Oakland Athletics 
After going 6-7 with a 3.24 ERA for the A's in 1975, he was reunited with former White Sox manager Chuck Tanner for 1976. Tanner employed a similar strategy with the A's to that which he had with the White Sox, starting Vida Blue and Mike Torrez as much as possible. Bahnsen only made fourteen starts, seeing most of his work in relief. He went 8-7 with a 3.34 ERA for the season. Early into the 1977 season, he was traded to the Montreal Expos for first baseman Mike Jorgensen.
Montreal Expos 
After making 22 starts for the Expos in 1977, Bahnsen became a full-time reliever in 1978, making just one emergency start. He became a valuable member of the bullpen, collecting seventeen saves over the next four seasons with the Expos, and leading the team in innings pitched out of the bullpen in 1979 (94.1).
Career twilight 
The Expos released Bahnsen at the end of Spring training, just as the 1982 season was set to begin. He joined the California Angels shortly afterwards, but was released after seven games with a 4.66 ERA on May 14.
Shortly afterwards, he signed a minor league deal with the Philadelphia Phillies, and went 4-3 with a 4.89 ERA for the triple A Oklahoma City 89ers. He appeared briefly with the Phillies that September, giving up just two earned runs in 13.1 innings pitched. After going 0-3 with a 9.59 ERA for the Pacific Coast League's Portland Beavers in 1983, he retired.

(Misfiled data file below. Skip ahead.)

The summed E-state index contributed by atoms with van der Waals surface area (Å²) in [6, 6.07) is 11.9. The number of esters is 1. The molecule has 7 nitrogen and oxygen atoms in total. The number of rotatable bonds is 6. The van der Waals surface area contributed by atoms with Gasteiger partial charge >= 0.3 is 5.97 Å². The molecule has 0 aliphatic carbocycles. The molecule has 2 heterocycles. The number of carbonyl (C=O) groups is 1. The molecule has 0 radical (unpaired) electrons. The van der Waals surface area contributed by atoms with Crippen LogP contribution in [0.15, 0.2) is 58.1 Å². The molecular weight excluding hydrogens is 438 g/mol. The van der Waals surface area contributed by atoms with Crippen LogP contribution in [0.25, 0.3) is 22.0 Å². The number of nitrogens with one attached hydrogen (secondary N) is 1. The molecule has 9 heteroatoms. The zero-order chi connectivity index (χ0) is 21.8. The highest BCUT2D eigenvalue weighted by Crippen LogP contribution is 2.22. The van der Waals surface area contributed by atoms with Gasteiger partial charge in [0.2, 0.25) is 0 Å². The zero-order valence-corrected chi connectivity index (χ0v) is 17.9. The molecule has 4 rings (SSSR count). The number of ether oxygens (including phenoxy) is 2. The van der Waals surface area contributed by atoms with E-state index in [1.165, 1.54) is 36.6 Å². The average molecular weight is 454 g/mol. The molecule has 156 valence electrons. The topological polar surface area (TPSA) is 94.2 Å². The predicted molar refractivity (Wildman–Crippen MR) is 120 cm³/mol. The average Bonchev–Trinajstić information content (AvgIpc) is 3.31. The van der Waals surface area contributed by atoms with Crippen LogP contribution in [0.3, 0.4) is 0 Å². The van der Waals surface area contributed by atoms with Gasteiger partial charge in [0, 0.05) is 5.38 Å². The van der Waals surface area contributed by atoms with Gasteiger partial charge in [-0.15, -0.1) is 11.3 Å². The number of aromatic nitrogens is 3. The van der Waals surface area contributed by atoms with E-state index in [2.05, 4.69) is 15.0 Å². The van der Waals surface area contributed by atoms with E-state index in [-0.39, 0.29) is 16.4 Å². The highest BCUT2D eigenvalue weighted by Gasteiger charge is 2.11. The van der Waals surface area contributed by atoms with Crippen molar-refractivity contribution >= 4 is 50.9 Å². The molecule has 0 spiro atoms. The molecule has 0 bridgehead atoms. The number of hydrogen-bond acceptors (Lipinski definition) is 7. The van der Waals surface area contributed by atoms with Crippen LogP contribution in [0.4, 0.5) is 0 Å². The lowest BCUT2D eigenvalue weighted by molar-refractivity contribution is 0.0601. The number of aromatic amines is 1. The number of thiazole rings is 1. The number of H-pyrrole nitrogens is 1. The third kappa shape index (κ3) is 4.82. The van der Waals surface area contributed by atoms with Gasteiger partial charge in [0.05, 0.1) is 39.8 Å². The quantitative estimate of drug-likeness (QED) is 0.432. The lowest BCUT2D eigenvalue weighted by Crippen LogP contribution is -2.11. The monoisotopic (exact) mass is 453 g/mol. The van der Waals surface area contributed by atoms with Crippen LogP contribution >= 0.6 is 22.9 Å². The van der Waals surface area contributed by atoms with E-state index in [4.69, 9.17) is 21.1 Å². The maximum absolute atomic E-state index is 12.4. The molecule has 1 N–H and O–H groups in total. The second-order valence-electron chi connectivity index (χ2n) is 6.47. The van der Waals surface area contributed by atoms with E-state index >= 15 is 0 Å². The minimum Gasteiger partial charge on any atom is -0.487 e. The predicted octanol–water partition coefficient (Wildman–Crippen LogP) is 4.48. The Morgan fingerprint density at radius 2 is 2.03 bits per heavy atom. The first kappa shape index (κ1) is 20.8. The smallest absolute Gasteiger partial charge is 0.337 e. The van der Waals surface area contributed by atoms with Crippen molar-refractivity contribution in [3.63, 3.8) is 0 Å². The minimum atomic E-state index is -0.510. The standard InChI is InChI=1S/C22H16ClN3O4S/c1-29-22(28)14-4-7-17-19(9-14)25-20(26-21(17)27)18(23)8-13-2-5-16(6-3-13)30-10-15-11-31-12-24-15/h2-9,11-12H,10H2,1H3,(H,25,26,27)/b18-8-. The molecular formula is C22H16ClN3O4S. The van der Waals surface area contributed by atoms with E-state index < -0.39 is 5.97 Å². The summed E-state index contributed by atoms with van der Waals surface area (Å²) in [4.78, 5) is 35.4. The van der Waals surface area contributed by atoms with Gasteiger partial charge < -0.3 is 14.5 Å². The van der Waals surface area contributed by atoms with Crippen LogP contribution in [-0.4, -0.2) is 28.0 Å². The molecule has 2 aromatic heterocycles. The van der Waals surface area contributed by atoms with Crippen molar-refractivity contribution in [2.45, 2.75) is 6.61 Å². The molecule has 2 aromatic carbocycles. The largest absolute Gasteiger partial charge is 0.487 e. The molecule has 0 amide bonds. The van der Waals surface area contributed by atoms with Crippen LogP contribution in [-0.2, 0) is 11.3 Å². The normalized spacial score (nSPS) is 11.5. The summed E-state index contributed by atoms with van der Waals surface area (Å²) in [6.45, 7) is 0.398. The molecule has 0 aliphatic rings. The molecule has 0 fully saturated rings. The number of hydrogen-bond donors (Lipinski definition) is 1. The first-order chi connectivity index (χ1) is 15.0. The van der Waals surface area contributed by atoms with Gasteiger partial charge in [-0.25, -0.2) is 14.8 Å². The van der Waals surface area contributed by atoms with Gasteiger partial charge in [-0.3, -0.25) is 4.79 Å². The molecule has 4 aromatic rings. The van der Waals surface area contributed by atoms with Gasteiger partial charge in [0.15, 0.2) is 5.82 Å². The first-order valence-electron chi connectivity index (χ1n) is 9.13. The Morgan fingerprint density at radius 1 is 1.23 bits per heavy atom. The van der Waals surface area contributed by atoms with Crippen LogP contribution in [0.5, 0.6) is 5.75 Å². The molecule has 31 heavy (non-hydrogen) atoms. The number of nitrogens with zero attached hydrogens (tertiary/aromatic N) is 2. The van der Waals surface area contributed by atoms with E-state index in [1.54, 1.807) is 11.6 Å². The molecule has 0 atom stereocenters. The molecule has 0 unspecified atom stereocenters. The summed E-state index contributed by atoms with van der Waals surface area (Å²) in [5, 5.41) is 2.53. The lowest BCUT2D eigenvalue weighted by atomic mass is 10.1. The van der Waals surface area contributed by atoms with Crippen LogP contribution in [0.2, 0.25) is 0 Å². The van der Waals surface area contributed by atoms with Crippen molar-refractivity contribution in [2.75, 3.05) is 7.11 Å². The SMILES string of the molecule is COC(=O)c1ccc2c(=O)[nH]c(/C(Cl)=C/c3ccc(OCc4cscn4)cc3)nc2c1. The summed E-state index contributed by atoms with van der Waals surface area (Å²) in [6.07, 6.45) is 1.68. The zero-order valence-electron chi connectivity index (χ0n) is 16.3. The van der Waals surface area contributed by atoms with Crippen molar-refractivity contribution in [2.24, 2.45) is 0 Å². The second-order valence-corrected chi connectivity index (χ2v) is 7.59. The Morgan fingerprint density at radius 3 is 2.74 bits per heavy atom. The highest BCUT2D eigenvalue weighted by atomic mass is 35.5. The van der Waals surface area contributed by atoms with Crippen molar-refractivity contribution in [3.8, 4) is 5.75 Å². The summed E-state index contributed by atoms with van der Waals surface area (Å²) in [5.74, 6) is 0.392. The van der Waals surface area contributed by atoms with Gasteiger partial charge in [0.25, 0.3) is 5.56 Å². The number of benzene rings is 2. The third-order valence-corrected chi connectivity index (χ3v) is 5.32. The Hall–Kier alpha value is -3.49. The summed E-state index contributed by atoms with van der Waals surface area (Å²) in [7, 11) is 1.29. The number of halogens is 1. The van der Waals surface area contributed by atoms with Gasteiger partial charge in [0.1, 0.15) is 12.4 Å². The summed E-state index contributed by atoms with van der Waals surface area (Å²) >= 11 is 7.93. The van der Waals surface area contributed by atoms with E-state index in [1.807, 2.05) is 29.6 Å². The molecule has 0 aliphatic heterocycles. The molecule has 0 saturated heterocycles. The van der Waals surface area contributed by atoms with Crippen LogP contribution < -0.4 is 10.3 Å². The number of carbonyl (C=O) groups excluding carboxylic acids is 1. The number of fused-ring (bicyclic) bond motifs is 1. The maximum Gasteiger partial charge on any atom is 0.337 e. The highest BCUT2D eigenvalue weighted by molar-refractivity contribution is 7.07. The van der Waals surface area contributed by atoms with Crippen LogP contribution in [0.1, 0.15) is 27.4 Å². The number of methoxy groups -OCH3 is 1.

For his career, Bahnsen posted a 146-149 record. Other statistics: 574 games, 327 games started, 73 complete games, 16 shutouts, 90 games finished, 20 saves, 2,529 innings pitched, 2,440 hits allowed, 1,127 runs allowed, 1,013 earned runs allowed, 223 home runs allowed, 924 walks (59 intentional), 1,359 strikeouts, 34 hit batsmen, 89 wild pitches, 10,701 batters faced, three balks and a 3.60 ERA. Bahnsen has a career .117 batting average, and has driven in nineteen runs. His only career home run came on August 19, 1979 against the Atlanta Braves' Tony Brizzolara.
Career after baseball 
Bahnsen works with the promotions department of MSC Cruises seeking and securing retired major league players to participate in activities on cruise ships such as autograph and story-telling sessions. He also works with 640 AM, a south Florida radio station that broadcasts Yankee games.
- "Yanks' Stan Bahnsen Rookie of Year". The Tuscaloosa News. November 20, 1968.
- "New York Yankees 1, Boston Red Sox 0". Baseball-Reference.com. August 1, 1968.
- "Pinson Lands Haymaker on Bahnsen". Pittsburgh Post-Gazette. June 25, 1970.
- "Stan's balloon was pierced by Williams". Edmonton Journal. Associated Press. 22 August 1973. p. 77. Retrieved 26 January 2011.
- "Chicago White Sox 4, Cleveland Indians 0". Baseball-Reference.com. August 21, 1973.
- "Royals Win as Fists Fly". The Milwaukee Sentinel. May 24, 1974.
- "Montreal Expos 5, Atlanta Braves 1". Baseball-Reference.com. August 19, 1979.
- Career statistics and player information from Baseball-Reference, or Fangraphs, or The Baseball Cube, or Baseball-Reference (Minors), or Retrosheet
|American League Rookie of the Year